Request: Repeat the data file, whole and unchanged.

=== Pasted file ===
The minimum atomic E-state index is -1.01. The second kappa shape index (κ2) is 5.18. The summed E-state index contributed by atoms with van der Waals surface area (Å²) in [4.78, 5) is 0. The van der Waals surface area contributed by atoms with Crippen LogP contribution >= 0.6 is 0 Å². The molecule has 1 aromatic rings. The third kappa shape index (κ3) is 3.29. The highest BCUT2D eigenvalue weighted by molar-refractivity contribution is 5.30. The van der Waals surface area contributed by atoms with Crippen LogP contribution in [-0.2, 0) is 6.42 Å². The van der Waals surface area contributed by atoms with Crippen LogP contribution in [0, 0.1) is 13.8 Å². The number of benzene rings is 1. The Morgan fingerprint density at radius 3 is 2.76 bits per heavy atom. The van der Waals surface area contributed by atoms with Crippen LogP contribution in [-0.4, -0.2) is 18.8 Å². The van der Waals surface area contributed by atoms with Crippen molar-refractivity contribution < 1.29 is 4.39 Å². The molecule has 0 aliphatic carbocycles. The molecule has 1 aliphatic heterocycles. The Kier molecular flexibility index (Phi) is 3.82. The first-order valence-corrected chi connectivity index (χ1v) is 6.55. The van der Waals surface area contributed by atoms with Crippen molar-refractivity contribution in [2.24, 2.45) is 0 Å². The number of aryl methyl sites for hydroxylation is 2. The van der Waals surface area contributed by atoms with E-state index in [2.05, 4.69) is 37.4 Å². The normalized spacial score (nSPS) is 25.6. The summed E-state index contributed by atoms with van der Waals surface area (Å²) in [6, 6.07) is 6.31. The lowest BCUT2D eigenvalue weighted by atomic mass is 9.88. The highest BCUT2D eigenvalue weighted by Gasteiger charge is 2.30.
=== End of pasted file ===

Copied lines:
The minimum atomic E-state index is -1.01. The second kappa shape index (κ2) is 5.18. The summed E-state index contributed by atoms with van der Waals surface area (Å²) in [4.78, 5) is 0. The van der Waals surface area contributed by atoms with Crippen LogP contribution >= 0.6 is 0 Å². The molecule has 1 aromatic rings. The third kappa shape index (κ3) is 3.29. The highest BCUT2D eigenvalue weighted by molar-refractivity contribution is 5.30. The van der Waals surface area contributed by atoms with Crippen LogP contribution in [-0.2, 0) is 6.42 Å². The van der Waals surface area contributed by atoms with Crippen LogP contribution in [0, 0.1) is 13.8 Å². The number of benzene rings is 1. The Morgan fingerprint density at radius 3 is 2.76 bits per heavy atom. The van der Waals surface area contributed by atoms with Crippen LogP contribution in [-0.4, -0.2) is 18.8 Å². The van der Waals surface area contributed by atoms with Crippen molar-refractivity contribution < 1.29 is 4.39 Å². The molecule has 0 aliphatic carbocycles. The molecule has 1 aliphatic heterocycles. The Kier molecular flexibility index (Phi) is 3.82. The first-order valence-corrected chi connectivity index (χ1v) is 6.55. The van der Waals surface area contributed by atoms with Crippen molar-refractivity contribution in [2.24, 2.45) is 0 Å². The number of aryl methyl sites for hydroxylation is 2. The van der Waals surface area contributed by atoms with E-state index in [2.05, 4.69) is 37.4 Å². The normalized spacial score (nSPS) is 25.6. The summed E-state index contributed by atoms with van der Waals surface area (Å²) in [6, 6.07) is 6.31. The lowest BCUT2D eigenvalue weighted by atomic mass is 9.88. The highest BCUT2D eigenvalue weighted by Gasteiger charge is 2.30.